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Belief systems of Xhosa-speaking people on HIV/AIDS

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dc.contributor.author Chuene, Maria M.
dc.date.accessioned 2008-05-19T14:04:00Z
dc.date.available 2008-05-19T14:04:00Z
dc.date.issued 2008-05-19T14:04:00Z
dc.identifier.uri http://hdl.handle.net/10210/438
dc.description.abstract This study explores the following research problem: given that knowledge influences our behaviour, how do the belief systems of elderly Xhosa elderly people about HIV/Aids influence their behaviour? The goal of the study was to explore and describe the belief systems of Xhosa-speaking people about HIV/Aids, specifically focusing on elderly people. The goal was also to reach conclusions about how these belief systems influence their knowledge. The objectives were threefold: firstly to conduct interviews with respondents; secondly to do a literature study with the aim of doing a literature control; and, thirdly, to reach conclusions about the belief systems of elderly Xhosa-speaking people. The research employed a qualitative paradigm and a phenomenological qualitative design. The research setting was defined as a township area that is situated in the south-eastern part of Johannesburg or Gauteng area. The researcher chose ten respondents who were all Xhosa-speaking and elderly, and the interviews were conducted individually. Non-probability or judgemental sampling, which is also known as convenience sampling, was used. The interviews were audio taped and transcribed verbatim, and field notes were also used as another method of collecting data. The data was analysed according to the eight steps of Tesch (1990) in Cresswell (1995:155). The process of data verification was done according to Guba’s Model of Trustworthiness (in Krefting, 1991:215-222). The actions taken to ensure trustworthiness included prolonged and varied engagement, triangulation, peer examination of research methodology, interviewing techniques and skills such as probing, clarifying, reframing and establishing the researcher’s authority. Seven themes and eleven categories with their sub-categories were drawn from the data obtained during the interviews. The first theme was: how do people contract the HIV/Aids virus? Under this theme, there were eight categories: contraceptives, cancer, sexual intercourse, witchcraft, sexually transmitted disease, blood transmission, sores and respect for cultural norms. The second theme was prevention and treatment, which included the following categories: condoms, one partner and trust, traditional herbs, medicine and prayer. Theme three was: how did HIV/Aids develop? Theme four was: how can people avoid getting HIV/Aids? Theme five was: who gets HIV/Aids? Theme six was: who brought HIV/Aids? Theme seven was: do you know anyone who has HIV/Aids and how do you think the person was infected? Specific conclusions were drawn based on these findings. Firstly, it was concluded that people contract the virus in many ways, as mentioned above – such as through unsafe sexual intercourse (see paragraph 2 above). Secondly, people like immigrants and drug injectors are more susceptible to spreading the Aids virus. Thirdly, the issue of cultural dominance also increases the spreading of the virus due to the failure to practise safe sex. Fourthly, people lack knowledge about the virus. Fifthly, HIV/Aids cannot be cured by medicine, traditional means or even the church. Instead, it can be treated by using drugs, such as neviropine, zidovidine and other medicines which can stop the virus from multiplying its cells in the person’s system. However, further research is needed before we draw conclusions, especially on the issue of cultural beliefs towards the virus. The conclusions were complemented by specific recommendations. en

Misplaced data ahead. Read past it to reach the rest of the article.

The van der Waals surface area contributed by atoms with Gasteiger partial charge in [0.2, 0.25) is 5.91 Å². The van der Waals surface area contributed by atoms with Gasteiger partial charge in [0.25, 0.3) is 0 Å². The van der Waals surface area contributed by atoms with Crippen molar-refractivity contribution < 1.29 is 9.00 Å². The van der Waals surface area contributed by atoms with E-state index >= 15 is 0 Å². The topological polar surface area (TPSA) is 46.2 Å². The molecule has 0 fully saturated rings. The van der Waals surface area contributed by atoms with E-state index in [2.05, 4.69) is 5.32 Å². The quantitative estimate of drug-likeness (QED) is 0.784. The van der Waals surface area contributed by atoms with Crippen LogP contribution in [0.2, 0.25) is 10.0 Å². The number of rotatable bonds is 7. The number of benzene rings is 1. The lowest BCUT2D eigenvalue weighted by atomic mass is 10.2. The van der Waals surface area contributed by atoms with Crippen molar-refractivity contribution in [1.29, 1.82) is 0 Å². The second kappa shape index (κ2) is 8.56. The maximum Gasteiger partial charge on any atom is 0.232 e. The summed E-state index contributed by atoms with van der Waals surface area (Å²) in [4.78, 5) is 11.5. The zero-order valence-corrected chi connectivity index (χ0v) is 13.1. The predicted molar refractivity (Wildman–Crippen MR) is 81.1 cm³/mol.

dc.description.sponsorship Dr. E. Oliphant en
dc.language.iso en en
dc.subject Xhosa (African people) social life and customs en
dc.subject AIDS (Disease) en
dc.title Belief systems of Xhosa-speaking people on HIV/AIDS en
dc.type Thesis en

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